South Asia: Judges call for better incorporation of Gender Perspective in the work of the Judiciary

On 28 – 29 May, the ICJ convened a South Asia Judicial Dialogue with the participation of thirty South Asian judges from Bangladesh, India, Maldives, Nepal, and Pakistan to discuss the implementation of  the Bangkok General Guidance for Judges in Applying a Gender Perspective (BGG).

The BGG is a set of recommendations developed by judges from four Southeast Asian countries in an effort to strengthen judicial decision-making processes that are based on gender equality and freedom from discrimination.

The  Honorable  Justice Ahmed Muthasim Adnan, Chief Justice of the Supreme Court of the Maldives in his opening address encouraged the participants to become gender champions and use the dialogue as a platform for knowledge exchange.

The  ICJ’s  Kaajal Ramjathan-Keogh,  Senior International Legal Advisor for the Women’s Access to Justice Project and Director of the  Africa Regional Programme  explained that the BGG was developed to help eliminate discrimination and assist judges in ensuring equal access to justice for all women.

The BGG encourages judges to “consider evidence without resorting to gender stereotypes and decide cases based on the principle of equality recognized under international human rights standards, including the Convention on the Elimination of All Forms of Discrimination against Women (CEDAW).” It also contains recommended institutional policies that courts may adopt for gender sensitivity and responsiveness. The BGG emphasizes that customs and traditions should not be invoked to justify discrimination against women.

Irrespective  of the formal status of the BGG, judges were encouraged to apply the main contents of the BGG in their own court rooms and decision-making processes.

The ICJ’s successful conclusion of this Judicial Dialogue is a major step towards the institutional adoption of the BGG by the Judiciaries of South Asia. A widespread application of the gender perspective will contribute to the elimination of myths and stereotypes, and help in the fulfillment of gender equality and the non-discriminatory realization of human rights.  In addition, the BGG will help promote fairness in the adjudication of cases, which will in effect allow equal opportunity, equal access and equal outcomes in the dispensation of justice to those whose rights are at risk because of their gender.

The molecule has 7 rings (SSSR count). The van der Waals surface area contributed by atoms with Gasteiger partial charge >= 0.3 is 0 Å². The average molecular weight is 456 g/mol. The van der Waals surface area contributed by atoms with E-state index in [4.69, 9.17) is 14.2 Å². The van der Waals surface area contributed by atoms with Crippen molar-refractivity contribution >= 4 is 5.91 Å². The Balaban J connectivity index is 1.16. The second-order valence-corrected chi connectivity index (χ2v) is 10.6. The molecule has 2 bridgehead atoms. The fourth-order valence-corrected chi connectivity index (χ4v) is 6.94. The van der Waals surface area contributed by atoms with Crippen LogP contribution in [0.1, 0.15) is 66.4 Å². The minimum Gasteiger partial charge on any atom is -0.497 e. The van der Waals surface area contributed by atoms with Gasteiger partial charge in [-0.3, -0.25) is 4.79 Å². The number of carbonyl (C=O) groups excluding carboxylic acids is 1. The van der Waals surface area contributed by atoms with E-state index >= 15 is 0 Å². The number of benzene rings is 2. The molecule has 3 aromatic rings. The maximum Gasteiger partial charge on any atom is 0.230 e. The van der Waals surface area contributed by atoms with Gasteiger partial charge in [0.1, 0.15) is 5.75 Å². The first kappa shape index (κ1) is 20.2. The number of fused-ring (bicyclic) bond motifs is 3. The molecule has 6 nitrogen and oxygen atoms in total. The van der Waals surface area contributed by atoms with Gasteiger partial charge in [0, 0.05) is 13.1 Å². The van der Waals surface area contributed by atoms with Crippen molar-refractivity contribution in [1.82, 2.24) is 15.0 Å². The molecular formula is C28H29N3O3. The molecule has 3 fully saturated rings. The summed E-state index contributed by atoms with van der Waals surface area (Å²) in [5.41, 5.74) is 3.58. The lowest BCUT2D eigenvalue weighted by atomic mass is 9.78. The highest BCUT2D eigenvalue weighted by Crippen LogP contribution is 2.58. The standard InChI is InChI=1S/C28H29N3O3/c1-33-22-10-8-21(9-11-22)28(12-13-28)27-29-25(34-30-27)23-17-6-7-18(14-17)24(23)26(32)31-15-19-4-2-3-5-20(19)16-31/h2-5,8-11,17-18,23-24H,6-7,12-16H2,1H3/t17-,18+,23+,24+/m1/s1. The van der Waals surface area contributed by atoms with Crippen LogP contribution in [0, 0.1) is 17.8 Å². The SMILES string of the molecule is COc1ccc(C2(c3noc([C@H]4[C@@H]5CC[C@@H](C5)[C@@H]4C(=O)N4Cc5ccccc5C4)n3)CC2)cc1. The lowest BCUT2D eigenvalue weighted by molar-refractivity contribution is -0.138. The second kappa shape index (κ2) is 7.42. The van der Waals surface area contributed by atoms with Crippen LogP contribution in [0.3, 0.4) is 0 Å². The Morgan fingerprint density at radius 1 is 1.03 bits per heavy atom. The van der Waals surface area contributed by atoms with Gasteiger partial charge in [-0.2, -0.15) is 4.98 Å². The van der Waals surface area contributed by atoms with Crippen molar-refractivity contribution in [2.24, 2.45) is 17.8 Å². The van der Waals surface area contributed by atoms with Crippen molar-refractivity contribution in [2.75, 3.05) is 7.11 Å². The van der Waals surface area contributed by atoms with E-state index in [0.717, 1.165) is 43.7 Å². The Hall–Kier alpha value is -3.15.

The event was hosted by ICJ’s Women’s Access to Justice Project in collaboration with the Supreme Court of the Maldives. The project operates in South and Southeast Asia with generous support from the Swedish International Development Cooperation Agency (SIDA) with project partners UN Women and the OHCHR.

The judicial dialogue programme also included the following presentations:

  1. International Standards on Eliminating Gender Discriminatory Attitudes and Biases in Justice Delivery and Women’s Access to Justice facilitated by ICJ Commissioner and Vice-Chair of the UN Committee on the Elimination of Discrimination against Women, Nahla Haider El Addal.
  2. Equality, Non-discrimination & State Obligations facilitated by Justice Ayesha M. Malik of the Supreme Court of Pakistan.
  3. Gender Stereotyping presented by Former Acting Chief Justice Shiranee Tilakawardane of the Supreme Court of Sri Lanka.
  4. The Basic Concepts of the BGG presented by Justice Sapana Pradhan Malla of the Supreme Court of Nepal.
  5. The General Guidance for the Application of a Gender Perspective in Judicial Decision-Making discussed by Justice Aisha Shujune Mohammed of the Supreme Court of the Maldives.
  6. Institutional Policies to Enhance Women’s Access to Justice presented by Former Chief Justice Gita Mittal of the High Court of Jammu and Kashmir.
  7. Experience sharing: Adoption of the SEA Bangkok General Guidance including a presentation by Justice Takdir Rahmadi, Chairperson of the Resource Development Chamber under the Supreme Court of Indonesia and Chairperson of the Supreme Court Working Group on Women and Children’s issues, facilitated by Judge Amy Alabado Avellano of the Philippines.
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